You say you got ideas for ridding us of an “aesthetic effect” or of “style” and “movement.”
Matter is energy, remember, and you can create vibrational momentum by ridding yourself of aptly named stuff.
But ridding themselves of Johnson did not mean that Republicans got back the black vote.
William Parker is a straight-laced cop with dreams of ridding L.A of its crime and endemic corruption.
To hear Junger talk, ridding oneself of gluten can lead to an entirely new outlook on life—and a lot fewer Kleenex.
She would doubtless be thankful to escape questions, and get back to her mother—which really meant, ridding herself of Garth.
The use of the eye cup may help in ridding the eye of the body.
Everything in life looked too bright since I succeeded in ridding myself of this incubus, and, then I found you.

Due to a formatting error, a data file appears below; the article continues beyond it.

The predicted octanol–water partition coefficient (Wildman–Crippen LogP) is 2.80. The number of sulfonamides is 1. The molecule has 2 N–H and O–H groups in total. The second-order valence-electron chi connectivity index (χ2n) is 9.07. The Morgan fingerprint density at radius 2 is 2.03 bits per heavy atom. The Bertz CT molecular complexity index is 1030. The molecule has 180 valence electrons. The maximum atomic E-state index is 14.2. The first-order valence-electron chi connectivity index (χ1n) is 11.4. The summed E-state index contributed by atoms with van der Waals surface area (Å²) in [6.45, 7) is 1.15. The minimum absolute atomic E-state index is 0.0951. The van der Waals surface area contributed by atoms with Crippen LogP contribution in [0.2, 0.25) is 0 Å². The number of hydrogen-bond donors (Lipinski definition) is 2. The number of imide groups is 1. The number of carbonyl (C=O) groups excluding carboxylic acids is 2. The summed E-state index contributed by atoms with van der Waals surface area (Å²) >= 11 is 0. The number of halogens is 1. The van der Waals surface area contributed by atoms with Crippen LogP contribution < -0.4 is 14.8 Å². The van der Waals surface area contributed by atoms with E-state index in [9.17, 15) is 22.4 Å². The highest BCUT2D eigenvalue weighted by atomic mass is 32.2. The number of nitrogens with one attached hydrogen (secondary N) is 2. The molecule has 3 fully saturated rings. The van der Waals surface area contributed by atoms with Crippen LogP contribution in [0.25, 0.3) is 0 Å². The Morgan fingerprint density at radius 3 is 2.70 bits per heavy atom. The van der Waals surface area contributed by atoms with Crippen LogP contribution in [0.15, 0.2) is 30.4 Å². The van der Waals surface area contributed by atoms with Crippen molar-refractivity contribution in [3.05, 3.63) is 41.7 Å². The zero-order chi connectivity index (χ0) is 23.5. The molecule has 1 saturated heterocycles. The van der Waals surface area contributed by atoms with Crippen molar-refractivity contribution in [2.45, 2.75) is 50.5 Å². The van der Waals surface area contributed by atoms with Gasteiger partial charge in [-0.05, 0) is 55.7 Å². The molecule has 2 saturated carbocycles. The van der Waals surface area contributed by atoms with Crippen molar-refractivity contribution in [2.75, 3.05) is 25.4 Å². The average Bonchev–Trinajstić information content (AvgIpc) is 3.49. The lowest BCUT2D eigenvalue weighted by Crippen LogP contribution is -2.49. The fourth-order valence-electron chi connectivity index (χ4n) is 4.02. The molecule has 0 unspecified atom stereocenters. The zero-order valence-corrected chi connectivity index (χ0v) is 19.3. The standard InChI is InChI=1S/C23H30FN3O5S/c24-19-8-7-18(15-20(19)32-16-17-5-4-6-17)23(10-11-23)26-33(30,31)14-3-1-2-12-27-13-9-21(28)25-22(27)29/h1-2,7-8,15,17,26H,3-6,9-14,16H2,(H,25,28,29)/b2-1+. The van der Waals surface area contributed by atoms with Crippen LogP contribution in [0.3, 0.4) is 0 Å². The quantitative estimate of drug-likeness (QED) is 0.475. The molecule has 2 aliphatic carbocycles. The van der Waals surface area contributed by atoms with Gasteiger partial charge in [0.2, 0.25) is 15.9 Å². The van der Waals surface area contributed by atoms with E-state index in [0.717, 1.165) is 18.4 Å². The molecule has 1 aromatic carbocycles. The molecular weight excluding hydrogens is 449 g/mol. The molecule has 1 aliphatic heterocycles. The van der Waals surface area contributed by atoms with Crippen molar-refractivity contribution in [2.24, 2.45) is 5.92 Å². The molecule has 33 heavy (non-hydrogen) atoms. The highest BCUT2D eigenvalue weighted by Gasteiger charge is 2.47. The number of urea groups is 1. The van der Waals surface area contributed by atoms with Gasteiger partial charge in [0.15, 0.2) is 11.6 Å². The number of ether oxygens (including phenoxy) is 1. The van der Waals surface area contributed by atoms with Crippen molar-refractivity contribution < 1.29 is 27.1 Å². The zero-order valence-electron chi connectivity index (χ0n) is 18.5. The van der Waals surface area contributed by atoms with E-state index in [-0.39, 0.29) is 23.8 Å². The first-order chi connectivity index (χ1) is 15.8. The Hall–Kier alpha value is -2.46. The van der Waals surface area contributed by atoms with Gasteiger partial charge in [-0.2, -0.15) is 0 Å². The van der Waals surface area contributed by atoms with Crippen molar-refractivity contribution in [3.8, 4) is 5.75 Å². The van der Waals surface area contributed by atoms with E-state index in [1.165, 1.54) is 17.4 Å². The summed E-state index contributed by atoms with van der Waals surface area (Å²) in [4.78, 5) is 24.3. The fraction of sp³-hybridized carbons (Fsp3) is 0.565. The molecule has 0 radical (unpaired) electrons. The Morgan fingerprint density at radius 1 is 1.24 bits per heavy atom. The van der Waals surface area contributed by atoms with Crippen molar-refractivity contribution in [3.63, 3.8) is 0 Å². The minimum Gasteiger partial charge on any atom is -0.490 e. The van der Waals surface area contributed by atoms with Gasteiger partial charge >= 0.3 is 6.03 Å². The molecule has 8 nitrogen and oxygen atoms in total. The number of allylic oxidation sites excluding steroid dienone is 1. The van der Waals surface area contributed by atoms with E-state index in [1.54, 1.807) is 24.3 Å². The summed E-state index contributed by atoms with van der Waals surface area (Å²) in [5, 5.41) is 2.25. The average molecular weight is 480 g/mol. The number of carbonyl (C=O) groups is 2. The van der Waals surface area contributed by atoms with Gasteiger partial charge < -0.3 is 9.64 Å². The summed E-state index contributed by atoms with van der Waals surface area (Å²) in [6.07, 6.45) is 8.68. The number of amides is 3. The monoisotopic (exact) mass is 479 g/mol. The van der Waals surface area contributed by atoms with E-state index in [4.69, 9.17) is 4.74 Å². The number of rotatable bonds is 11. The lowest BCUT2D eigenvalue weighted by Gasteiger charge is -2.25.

I should like to be the means of ridding the frontier of that villain, for he is dangerous.
Never had Mr. ridding been so warmly welcomed anywhere in his life.
c.1200, "clear (a space); set free, save," from a Scandinavian source akin to Old Norse ryðja (past tense ruddi, past participle ruddr) "to clear (land) of obstructions," from Proto-Germanic *reudijanan (cf. Old High German riuten, German reuten "to clear land," Old Frisian rothia "to clear," Old English -royd "clearing," common in northern place names), from PIE root *reudh- "to clear land." The general sense of "to make (something) free (of something else)" emerged by 1560s. Senses merged somewhat with Northern English, Scottish, and U.S. dialectal redd. To get rid of (something or someone) is from 1660s. Related: Ridden; ridding.